Eastern Caribbean: Hurricane Lenny Information Bulletin No. 3
Lenny is now downgraded to a tropical depression, and is moving away from the Eastern Caribbean. Its centre is presently located in the Atlantic Ocean, more than 600 km east-northeast of the Leeward islands.
On its way through the northern parts of the Eastern Caribbean on Thursday 18 and Friday 19 November the hurricane caused considerable damage on the island of St. Martin, where currently electricity, water and telephone lines have been cut, and more than 200 houses destroyed. No reports have been received from the other island in the path of the hurricane's centre: Anguila, Saba, St. Eustatius and St. Barthélémy. In addition no report is as yet available from Montserrat, further south.
Preliminary damage assessments in St.Kitts & Nevis indicate that the wind damage was less than initially thought, but that the damage from waves up to 20 feet high is considerable, particularly on roads, ( the main Western road around the island of St. Kitts was washed away), on infrastructure and on houses on the western and southern parts of the island. Of more than 300 households seriously affected, around 60 suffered serious damage and more than 20 were destroyed. Families seriously affected are being taken care of by families and friends.
Antigua & Barbuda also suffered extensively from waves, particularly along the southern and western beaches. Several hotels and private homes were washed away, and battering waves destroyed many roads and caused salt water flooding - aggravated by continuous heavy rains. 450 persons were housed in shelters for four days.
The Government of Grenada has declared the following villages as disaster areas: Grand Anse, parish of St. John's, parish of St. Mark´s, Western Carriacou Petit Martinique, and part of the capital, St.George´s. In Dominica, a complete damage assessment is not yet over. However, preliminary reports indicate extensive damage to coastal facilities and residences and roads have been badly damaged.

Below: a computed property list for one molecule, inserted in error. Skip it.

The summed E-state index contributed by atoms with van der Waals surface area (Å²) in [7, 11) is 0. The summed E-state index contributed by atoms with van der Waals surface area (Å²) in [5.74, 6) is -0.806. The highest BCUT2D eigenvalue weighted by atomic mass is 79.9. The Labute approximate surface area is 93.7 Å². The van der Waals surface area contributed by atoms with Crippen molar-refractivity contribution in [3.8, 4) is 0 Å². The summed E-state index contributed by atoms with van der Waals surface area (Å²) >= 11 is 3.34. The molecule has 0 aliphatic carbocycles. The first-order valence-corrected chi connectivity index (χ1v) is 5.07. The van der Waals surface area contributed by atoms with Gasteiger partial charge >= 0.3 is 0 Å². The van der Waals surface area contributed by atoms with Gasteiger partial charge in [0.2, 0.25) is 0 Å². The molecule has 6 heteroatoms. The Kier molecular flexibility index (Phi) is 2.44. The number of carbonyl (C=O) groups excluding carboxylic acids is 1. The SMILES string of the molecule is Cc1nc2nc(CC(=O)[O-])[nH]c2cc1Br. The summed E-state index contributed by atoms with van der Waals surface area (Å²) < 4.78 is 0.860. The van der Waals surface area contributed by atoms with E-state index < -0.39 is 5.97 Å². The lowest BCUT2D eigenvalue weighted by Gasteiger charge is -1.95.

Reports from St. Vincent indicate approximately 50 persons were made homeless by the storm. The main damage resulted from surge rivers and coastal flooding. In Bequia, two families were left homeless by the hurricane.
In St. Lucia, the village of Soufriere was reported to be badly damaged by coastal flooding.
Red Cross/Red Crescent Action
The Caribbean National Red Cross Societies affected by Hurricane Lenny have all reported that they are conducting damage and needs assessments.
In St. Vincent and St. Lucia, the Red Cross is carrying out limited feeding programmes for persons in shelters. St. Kitts & Nevis Red Cross volunteers have twice distributed full food rations to 230 persons, as well as family packages consisting of blankets, bed sheets, pillows, kitchen utensils, and soap to more than 20 homeless families.
Antigua & Barbuda Red Cross volunteers have twice visited shelters and distributed dry foods, powdered milk, canned juices, sleeping cots and blankets.
The Regional Disaster Preparedness delegate arrived in Basseterre, St. Kitts & Nevis, on Saturday 20 November with telecom equipment to re-establish National Society radio-communications within the country as well as abroad. Two representatives from the American Red Cross arrived on the same plane, and the team started on Sunday to assist the National Society with the damage and needs assessment.
Two other American Red Cross delegates are on their way to St. John's, Antigua & Barbuda, to assist the National Society with the initial assessments. The American Red Cross delegates will also provide support to other seriously affected National Societies if needed, and eventually also to Anguilla and Montserrat.
The Federation's Regional Relief Co-ordinator for Central America and the Caribbean, who is based in the Regional Delegation in Guatemala City, has also arrived in Santo Domingo, and is on stand-by to provide support for emergency and rehabilitation planning, particularly in case affected Societies call for an international appeal.
Preliminary requests have been received for tents, plastic sheeting, comfort kits, food, clothing and building material. It is expected that this list will be expanded once the assessments are completed. However, the general impression so far is that there is relatively little wind damage but that serious damage has been caused by waves and heavy rains to infrastructure along the southern and western shore of the Eastern Caribbean islands. The exception is the Netherlands, British and French territories mentioned above, where there is damage from both hurricane force four winds and huge waves.
Detailed damage and needs assessments are expected from all Caribbean National Societies and local branches later today.
Operations Funding and Reporting Department